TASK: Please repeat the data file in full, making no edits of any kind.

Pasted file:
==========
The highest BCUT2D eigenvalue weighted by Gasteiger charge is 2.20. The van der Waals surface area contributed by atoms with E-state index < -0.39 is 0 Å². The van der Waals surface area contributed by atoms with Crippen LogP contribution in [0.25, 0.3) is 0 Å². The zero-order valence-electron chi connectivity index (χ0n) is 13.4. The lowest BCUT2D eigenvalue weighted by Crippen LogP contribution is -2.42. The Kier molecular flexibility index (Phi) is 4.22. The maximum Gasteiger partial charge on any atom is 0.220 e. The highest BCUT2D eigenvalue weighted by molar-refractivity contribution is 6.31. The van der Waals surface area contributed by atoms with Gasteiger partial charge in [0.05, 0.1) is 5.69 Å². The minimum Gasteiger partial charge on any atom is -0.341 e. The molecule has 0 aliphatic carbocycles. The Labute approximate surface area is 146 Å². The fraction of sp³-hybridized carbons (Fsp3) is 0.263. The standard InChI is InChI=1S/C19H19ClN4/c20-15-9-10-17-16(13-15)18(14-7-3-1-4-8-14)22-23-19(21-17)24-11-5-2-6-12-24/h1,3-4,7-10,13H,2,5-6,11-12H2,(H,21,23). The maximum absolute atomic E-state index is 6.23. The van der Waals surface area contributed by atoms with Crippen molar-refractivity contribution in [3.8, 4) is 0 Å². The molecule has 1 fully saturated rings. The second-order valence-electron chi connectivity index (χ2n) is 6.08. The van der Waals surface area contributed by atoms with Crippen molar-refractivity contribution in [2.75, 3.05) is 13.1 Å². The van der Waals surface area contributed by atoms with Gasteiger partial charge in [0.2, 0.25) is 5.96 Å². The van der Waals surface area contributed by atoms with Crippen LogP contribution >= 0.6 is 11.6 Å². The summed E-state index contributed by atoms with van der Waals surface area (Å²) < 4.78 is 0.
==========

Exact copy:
The highest BCUT2D eigenvalue weighted by Gasteiger charge is 2.20. The van der Waals surface area contributed by atoms with E-state index < -0.39 is 0 Å². The van der Waals surface area contributed by atoms with Crippen LogP contribution in [0.25, 0.3) is 0 Å². The zero-order valence-electron chi connectivity index (χ0n) is 13.4. The lowest BCUT2D eigenvalue weighted by Crippen LogP contribution is -2.42. The Kier molecular flexibility index (Phi) is 4.22. The maximum Gasteiger partial charge on any atom is 0.220 e. The highest BCUT2D eigenvalue weighted by molar-refractivity contribution is 6.31. The van der Waals surface area contributed by atoms with Gasteiger partial charge in [0.05, 0.1) is 5.69 Å². The minimum Gasteiger partial charge on any atom is -0.341 e. The molecule has 0 aliphatic carbocycles. The Labute approximate surface area is 146 Å². The fraction of sp³-hybridized carbons (Fsp3) is 0.263. The standard InChI is InChI=1S/C19H19ClN4/c20-15-9-10-17-16(13-15)18(14-7-3-1-4-8-14)22-23-19(21-17)24-11-5-2-6-12-24/h1,3-4,7-10,13H,2,5-6,11-12H2,(H,21,23). The maximum absolute atomic E-state index is 6.23. The van der Waals surface area contributed by atoms with Crippen molar-refractivity contribution in [3.8, 4) is 0 Å². The molecule has 1 fully saturated rings. The second-order valence-electron chi connectivity index (χ2n) is 6.08. The van der Waals surface area contributed by atoms with Crippen molar-refractivity contribution in [2.75, 3.05) is 13.1 Å². The van der Waals surface area contributed by atoms with Gasteiger partial charge in [0.2, 0.25) is 5.96 Å². The van der Waals surface area contributed by atoms with Crippen LogP contribution >= 0.6 is 11.6 Å². The summed E-state index contributed by atoms with van der Waals surface area (Å²) < 4.78 is 0.